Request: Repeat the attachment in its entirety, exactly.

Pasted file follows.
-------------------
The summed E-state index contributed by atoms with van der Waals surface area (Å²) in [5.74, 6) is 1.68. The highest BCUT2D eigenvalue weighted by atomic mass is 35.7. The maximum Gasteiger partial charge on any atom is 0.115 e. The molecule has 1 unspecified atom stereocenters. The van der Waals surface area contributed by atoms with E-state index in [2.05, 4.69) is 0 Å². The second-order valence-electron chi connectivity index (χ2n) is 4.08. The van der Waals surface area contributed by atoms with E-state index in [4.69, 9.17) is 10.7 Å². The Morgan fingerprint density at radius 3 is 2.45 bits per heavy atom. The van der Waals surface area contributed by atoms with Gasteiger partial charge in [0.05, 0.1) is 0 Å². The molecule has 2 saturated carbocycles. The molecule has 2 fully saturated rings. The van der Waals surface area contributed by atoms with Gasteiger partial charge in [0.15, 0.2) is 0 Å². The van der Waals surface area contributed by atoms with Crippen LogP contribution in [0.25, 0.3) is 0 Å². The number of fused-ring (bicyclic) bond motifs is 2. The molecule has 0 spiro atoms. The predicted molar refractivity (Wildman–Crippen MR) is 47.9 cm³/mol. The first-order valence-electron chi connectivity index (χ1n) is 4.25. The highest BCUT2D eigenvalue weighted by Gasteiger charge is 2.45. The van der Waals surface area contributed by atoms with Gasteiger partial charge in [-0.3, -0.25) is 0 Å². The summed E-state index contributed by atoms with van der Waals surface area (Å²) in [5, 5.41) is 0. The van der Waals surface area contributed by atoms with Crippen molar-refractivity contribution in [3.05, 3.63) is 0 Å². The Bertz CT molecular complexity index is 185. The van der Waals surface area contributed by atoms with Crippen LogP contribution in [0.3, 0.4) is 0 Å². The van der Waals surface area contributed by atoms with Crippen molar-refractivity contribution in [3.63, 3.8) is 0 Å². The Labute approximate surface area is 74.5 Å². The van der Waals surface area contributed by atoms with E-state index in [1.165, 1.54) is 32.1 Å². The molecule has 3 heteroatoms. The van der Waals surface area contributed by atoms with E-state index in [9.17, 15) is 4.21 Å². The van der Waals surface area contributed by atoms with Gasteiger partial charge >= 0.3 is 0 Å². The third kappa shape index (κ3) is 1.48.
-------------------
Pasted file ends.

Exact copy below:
The summed E-state index contributed by atoms with van der Waals surface area (Å²) in [5.74, 6) is 1.68. The highest BCUT2D eigenvalue weighted by atomic mass is 35.7. The maximum Gasteiger partial charge on any atom is 0.115 e. The molecule has 1 unspecified atom stereocenters. The van der Waals surface area contributed by atoms with E-state index in [2.05, 4.69) is 0 Å². The second-order valence-electron chi connectivity index (χ2n) is 4.08. The van der Waals surface area contributed by atoms with E-state index in [4.69, 9.17) is 10.7 Å². The Morgan fingerprint density at radius 3 is 2.45 bits per heavy atom. The van der Waals surface area contributed by atoms with Gasteiger partial charge in [0.05, 0.1) is 0 Å². The molecule has 2 saturated carbocycles. The molecule has 2 fully saturated rings. The van der Waals surface area contributed by atoms with Gasteiger partial charge in [0.15, 0.2) is 0 Å². The van der Waals surface area contributed by atoms with Crippen LogP contribution in [0.25, 0.3) is 0 Å². The number of fused-ring (bicyclic) bond motifs is 2. The molecule has 0 spiro atoms. The predicted molar refractivity (Wildman–Crippen MR) is 47.9 cm³/mol. The first-order valence-electron chi connectivity index (χ1n) is 4.25. The highest BCUT2D eigenvalue weighted by Gasteiger charge is 2.45. The van der Waals surface area contributed by atoms with Gasteiger partial charge in [-0.3, -0.25) is 0 Å². The summed E-state index contributed by atoms with van der Waals surface area (Å²) in [5, 5.41) is 0. The van der Waals surface area contributed by atoms with Crippen molar-refractivity contribution in [3.05, 3.63) is 0 Å². The Bertz CT molecular complexity index is 185. The van der Waals surface area contributed by atoms with Crippen LogP contribution in [0.3, 0.4) is 0 Å². The van der Waals surface area contributed by atoms with Crippen molar-refractivity contribution in [3.63, 3.8) is 0 Å². The Labute approximate surface area is 74.5 Å². The van der Waals surface area contributed by atoms with E-state index in [1.165, 1.54) is 32.1 Å². The molecule has 3 heteroatoms. The van der Waals surface area contributed by atoms with E-state index in [9.17, 15) is 4.21 Å². The van der Waals surface area contributed by atoms with Gasteiger partial charge >= 0.3 is 0 Å². The third kappa shape index (κ3) is 1.48.